Photo Credit: Cole Flynn-Quirke

Introducing London-based trio Island of Love, a band that delivers such a remarkably raucous live show that Third Man Records signed them during their cigarette break immediately after seeing them play. Island of Love are the very first band signed to Third Man Records London, and they announce their self-titled debut album today.

In September 2021, Island of Love – Karim Newble on guitars/vocals, Linus Munch on guitars/vocals and Daniel Giraldo on bass –were invited to perform at the grand opening of Third Man’s The Blue Basement. It’s a good thing Island of Love showed up to the gig at all, given that the band didn’t even think the email invitation they received to play was real. That very real and not-spam offer not only led to their on-the-spot label signing, but to opening slots for Jack White, and now their exhilarating debut. Island of Love is a ferocious and bone-shakingly loud album that marries raw, primal noise led by crunchy guitars with intrinsically melodic sensibilities, and recalls the sound and spirit of peak-era Dinosaur Jr. or Husker Dü. With influences from the band’s start in the London hardcore punk scene and their DIY community roots, the album is elevated by the shared vocal and songwriting duties of Newble and Munch. Produced by Fuzzbrain’s Ben Spence and engineered by Jack Shirley (Deafheaven, Jeff Rosenstock, Joyce Manor), Island of Love is an album full of songs that pinball back and forth between tones and styles, and make up one of the most refreshing and fun debut albums you’ll hear in 2023. 

Pre-order Island of Love out May 12th

Watch the Grow/Blues 2000 video

To celebrate the album announcement, Island of Love shares the first taste of the record in the form of a double A-side and video for “Grow” / “Blues 2000.” “Grow,” the first song that IOL ever wrote together, is a thrilling, melodic slice of indie-rock that’s been pulled and reimagined from their earliest (and long sold-out) demo release, Promo Tape, whil  “Blues 2000,” masterfully showcases the band’s dueling guitars. The tracks are already ear-splitting, fan favorite staples from the band’s live show, and are always played back-to-back.


  1. Big Whale
  2. Fed Rock
  3. Grow
  4. Blues 2000
  5. Sweet Loaf
  6. I've Got The Secret
  7. Losing Streak
  8. Weekend At Clive's
  9. Charles
  10. Never Understand
  11. It Was All OK Forever


More on Island of Love:

The members of Island of Love met via the London hardcore punk scene while playing in other bands, such as Newble’s Powerplant, sharing bills with the likes of Chubby and the Gang and High Vis. They booked their own shows, printed their own merch, designed their very distinct artwork, self-released their music and recorded at Fuzzbrain, a studio in East London that’s dedicated to fostering the underground music community by making high-quality studio and rehearsal space accessible to artists at all price points. 

So, when they set about making their debut album for Third Man they wanted to carry over as much of that DIY spirit as possible by continuing their relationship with producer Ben Spence and Fuzzbrain studios. Spence, a fellow working class London kid, has been crucial in fostering a vibrant community and thriving scene around his East London studio by creating a studio with built-in equipment and offering free sessions and rehearsal time for musicians under 25 years-old. That’s how Island of Love were able to record their early demos. Spence, Fuzzbrain, and the community it has spawned, have proven invaluable to them.  “Growing up I couldn't afford equipment,” says Newble. “But Fuzzbrain was this space where you could go to practice and use insane equipment. We never had to bring guitars, pedals or leads. You could just show up and plug in. We would have struggled to be a band without that place.” Giraldo added, “It's very much [Spence’s] record as much as it is ours.”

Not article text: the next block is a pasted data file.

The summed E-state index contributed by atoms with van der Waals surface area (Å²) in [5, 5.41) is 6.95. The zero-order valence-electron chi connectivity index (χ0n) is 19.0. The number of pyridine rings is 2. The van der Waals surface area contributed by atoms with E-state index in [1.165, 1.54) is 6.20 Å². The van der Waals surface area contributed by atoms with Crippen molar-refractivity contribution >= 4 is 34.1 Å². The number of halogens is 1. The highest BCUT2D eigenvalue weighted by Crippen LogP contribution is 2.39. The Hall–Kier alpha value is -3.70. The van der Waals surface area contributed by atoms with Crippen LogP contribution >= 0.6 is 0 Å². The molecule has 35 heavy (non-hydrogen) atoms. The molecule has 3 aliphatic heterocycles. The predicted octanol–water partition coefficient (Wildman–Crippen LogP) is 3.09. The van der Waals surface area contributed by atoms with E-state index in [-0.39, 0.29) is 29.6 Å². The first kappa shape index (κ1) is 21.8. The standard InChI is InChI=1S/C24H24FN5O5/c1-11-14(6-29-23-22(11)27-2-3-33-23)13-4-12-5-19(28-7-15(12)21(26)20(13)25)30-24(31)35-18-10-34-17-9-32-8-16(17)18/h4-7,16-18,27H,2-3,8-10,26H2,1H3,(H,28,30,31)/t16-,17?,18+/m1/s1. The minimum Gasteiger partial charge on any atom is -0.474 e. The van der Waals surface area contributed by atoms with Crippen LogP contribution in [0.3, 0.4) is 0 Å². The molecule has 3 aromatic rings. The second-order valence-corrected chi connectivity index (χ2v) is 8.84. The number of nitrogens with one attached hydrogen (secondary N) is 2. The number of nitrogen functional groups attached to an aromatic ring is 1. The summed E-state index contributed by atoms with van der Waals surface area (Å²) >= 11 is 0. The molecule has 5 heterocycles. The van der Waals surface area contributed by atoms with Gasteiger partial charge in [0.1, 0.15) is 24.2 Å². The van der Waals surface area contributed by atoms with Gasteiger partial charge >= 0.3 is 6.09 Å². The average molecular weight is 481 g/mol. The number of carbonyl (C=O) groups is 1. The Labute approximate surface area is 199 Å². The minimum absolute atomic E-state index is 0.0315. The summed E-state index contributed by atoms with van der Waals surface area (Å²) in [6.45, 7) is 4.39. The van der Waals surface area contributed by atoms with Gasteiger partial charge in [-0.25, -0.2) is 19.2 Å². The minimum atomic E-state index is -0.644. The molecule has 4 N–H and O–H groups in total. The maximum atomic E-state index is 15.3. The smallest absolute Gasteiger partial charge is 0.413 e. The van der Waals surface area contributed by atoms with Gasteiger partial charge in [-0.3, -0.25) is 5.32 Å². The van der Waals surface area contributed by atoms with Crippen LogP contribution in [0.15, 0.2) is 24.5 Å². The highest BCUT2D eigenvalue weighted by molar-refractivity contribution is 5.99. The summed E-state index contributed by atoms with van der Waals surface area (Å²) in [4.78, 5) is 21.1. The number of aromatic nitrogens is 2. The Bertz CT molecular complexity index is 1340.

Island of Love released their debut collection of demos, Promo Tape, in 2020. By the time of 2022’s EP Songs of Love they had solidified even tighter as a unit. “Promo Tape was us trying to learn to write songs individually but Songs of Love was us trying to learn to write songs as a band,” says Newble. But the leap from EP to LP is even bolder and larger. “What we've done on this album is much more of an accurate representation of us and where we're at,” says Giraldo. “The EP sounds good but the difference on the album is huge.” Giraldo is correct. The LP has production that is bright, punchy, crunchy and allows the songs to positively shine. 

For a debut album, and a band so young, there is a great deal of restraint and consideration to be heard. It’s an album that is loud and noisy but also filled with push-pull dynamics that results in moments of tenderness and quiet that then elevates the crunch and power of noisier parts. “The album shows the balance of it being written in bedrooms but being honed in live shows,” says Munch. “It captures a contrast.” And that is perhaps the description that best encapsulates this album. A record that explores duality, balance and contrast; a place where grizzly teeth-rattling noise and explode like fireworks one moment before gliding seamlessly into melody-laced sugary pop hooks and the kind of considered songwriting that truly belies their age. “This album exceeded our expectations,” says Newble. “I’m really proud of it.”